Restrepo: A film from 'the valley of death'

US soldier in Korengal Valley The film documents the lives of US soldiers in Korengal Valley

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In 2007 and 2008, Outpost Restrepo in Afghanistan's Korengal Valley was one of the most dangerous places on earth.

The platoon of American soldiers from Battle Company of the 173rd Airborne Brigade were stationed on the ramshackle base, which was named after fallen US medic Private Juan Restrepo. They regularly came under Taliban attack several times a day, often from close quarters.

They had virtually no amenities and little contact with the outside world. Their world largely consisted of sandbags, their weapons and each other.

Tim Hetherington on making Restrepo. Clips courtesy of Dogwoof

"Nobody's going to help you there - you're in no man's land," says Specialist Sterling Jones of the outpost.

Although reinforcements were stationed less than a kilometre away, "that might as well be a different country because they're not getting to you," says Specialist Jones.

'Valley of death'

Award-winning British photographer, Tim Hetherington, and best-selling American author of The Perfect Storm, Sebastian Junger, chronicled Battle Company's gruelling 15-month tour of duty.

"We went to the Korengal in May 2007 and we asked the commander where the brunt of the fighting was," says Tim Hetherington.

"He pointed down the valley and said, 'Second Platoon'."

At the time, the fighting in the valley was so intense that nearly three-quarters of all the bombs dropped by Nato forces on the whole of Afghanistan landed around a strip of territory just six miles long and half a mile wide.

More than 40 American soldiers died in the Korengal Valley and many more were wounded before US troops began withdrawing from the area late last year.

Between them, Hetherington and Junger spent 10 months in the Korengal and their documentary, Restrepo, is released in British cinemas Friday, 8 October.

The film received critical acclaim when it was released in the US earlier this year and is being mooted as a possible Oscar contender.

"We wanted to make the most experiential and visceral war film we could," explains Hetherington.

"We were, to all intents and purposes, part of the platoon, apart from carrying a weapon and pulling guard duty."

Embedded in danger

Using small, low-cost digital cameras, Hetherington and Junger were able to capture the chaos and fear - as well as the boredom, intimacy and even humour - of modern combat.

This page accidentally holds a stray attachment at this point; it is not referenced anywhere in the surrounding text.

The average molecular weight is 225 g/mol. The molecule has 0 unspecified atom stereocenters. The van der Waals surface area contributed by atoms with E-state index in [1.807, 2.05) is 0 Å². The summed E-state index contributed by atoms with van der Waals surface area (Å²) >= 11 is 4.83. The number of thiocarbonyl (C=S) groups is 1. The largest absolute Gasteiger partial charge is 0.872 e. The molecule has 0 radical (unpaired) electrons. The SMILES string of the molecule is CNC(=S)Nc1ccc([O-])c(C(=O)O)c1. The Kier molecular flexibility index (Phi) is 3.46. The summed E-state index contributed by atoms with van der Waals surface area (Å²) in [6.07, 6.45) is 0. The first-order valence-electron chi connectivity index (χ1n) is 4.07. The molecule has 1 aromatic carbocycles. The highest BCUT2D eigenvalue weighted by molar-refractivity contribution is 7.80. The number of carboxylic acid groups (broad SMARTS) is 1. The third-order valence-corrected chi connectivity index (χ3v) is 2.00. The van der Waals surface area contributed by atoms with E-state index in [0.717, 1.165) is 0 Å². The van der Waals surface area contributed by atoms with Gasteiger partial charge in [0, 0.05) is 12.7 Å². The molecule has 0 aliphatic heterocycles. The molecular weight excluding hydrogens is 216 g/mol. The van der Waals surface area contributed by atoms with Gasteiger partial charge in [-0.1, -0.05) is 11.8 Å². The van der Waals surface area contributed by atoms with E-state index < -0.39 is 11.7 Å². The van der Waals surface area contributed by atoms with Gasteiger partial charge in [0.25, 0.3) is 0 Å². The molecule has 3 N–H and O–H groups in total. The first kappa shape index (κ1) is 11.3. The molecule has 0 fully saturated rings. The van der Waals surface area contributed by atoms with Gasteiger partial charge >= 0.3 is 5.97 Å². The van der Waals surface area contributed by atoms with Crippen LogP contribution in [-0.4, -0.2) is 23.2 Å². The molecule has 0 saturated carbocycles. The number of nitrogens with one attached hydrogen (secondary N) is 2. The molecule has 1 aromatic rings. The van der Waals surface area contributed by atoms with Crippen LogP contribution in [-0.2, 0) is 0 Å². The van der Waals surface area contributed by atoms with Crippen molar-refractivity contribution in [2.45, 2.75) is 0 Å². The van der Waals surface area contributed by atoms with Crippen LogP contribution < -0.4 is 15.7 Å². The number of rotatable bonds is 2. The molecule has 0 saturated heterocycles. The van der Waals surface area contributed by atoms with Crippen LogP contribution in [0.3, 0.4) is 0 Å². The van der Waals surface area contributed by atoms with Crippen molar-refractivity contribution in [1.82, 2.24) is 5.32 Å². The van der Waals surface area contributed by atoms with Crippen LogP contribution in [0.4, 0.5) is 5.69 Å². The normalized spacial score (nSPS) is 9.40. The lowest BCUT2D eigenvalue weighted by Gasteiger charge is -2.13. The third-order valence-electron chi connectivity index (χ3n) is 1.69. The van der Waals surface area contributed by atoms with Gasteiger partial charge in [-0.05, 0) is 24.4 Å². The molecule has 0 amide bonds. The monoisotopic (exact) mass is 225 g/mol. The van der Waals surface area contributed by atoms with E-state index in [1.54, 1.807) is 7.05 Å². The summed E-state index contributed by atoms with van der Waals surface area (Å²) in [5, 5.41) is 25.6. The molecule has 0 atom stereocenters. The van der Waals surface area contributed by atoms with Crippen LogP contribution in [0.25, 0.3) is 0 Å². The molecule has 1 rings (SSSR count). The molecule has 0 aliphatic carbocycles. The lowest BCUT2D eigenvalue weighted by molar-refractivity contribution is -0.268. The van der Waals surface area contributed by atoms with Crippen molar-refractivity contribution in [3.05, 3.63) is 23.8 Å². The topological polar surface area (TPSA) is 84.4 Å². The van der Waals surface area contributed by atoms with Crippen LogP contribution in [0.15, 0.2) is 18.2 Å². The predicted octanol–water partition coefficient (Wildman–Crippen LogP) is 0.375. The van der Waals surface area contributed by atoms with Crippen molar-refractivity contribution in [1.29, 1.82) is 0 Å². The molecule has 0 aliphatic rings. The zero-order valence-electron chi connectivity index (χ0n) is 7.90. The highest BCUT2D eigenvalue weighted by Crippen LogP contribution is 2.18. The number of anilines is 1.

US Soldiers in Afghanistan The film-makers witnessed daily life with the soldiers

They witnessed first-hand an American Humvee hitting an improvised explosive device as well as troops wrestling playfully with each other while dance music booms out in the background. In one of the film's most striking scenes an American soldier sobs uncontrollably over the death of a friend during an operation against the Taliban.

"Filming those events was very tough," admits Hetherington.

"At one point one of the soldiers shouted at me to stop filming because he was so upset. Later I found him smoking a cigarette. He turned round to me and said he was sorry he'd asked me to switch off the camera and that he appreciated me being there."

Inevitably, close bonds formed between soldiers and film-makers.

This has led some critics to question whether Restrepo, and an accompanying book of photographs entitled Infidel, is a balanced portrait of the war in Afghanistan.

Some have argued that by focusing so intensely on the soldiers of Battle Company, Hetherington and Junger ignore the wider political context behind the conflict and the views of the Afghan people themselves.

'Abstract canvas'

"I don't claim to be objective but that doesn't mean I can't be truthful or honest to the experience," says Hetherington.

Korengal Valley, Afghanistan Korengal Valley, Afghanistan

"People often wonder why the focus is on the American soldiers but understanding what motivates young men in war, understanding how they are likely to respond and act, is central if you're trying to develop a strategy for peace-building efforts."

Hetherington describes Restrepo as a cinematic Rorschach Test - an abstract canvas onto which the viewer imposes his or her own views.

"The far left feel you're a coward unless you make a moral condemnation of the war and the far right feel you're being unpatriotic if you question its rationale, but those two extremes aren't useful," he says.

"By not saying we're for or against the war but by just saying 'this is what it is' we've actually brought disparate communities from different ends of the political spectrum into a conversation.

"How can we know whether we're doing the right thing in Afghanistan unless we ask questions of ourselves about the risk we're exposing the soldiers to?"

Photos and film footage courtesy Dogwood.

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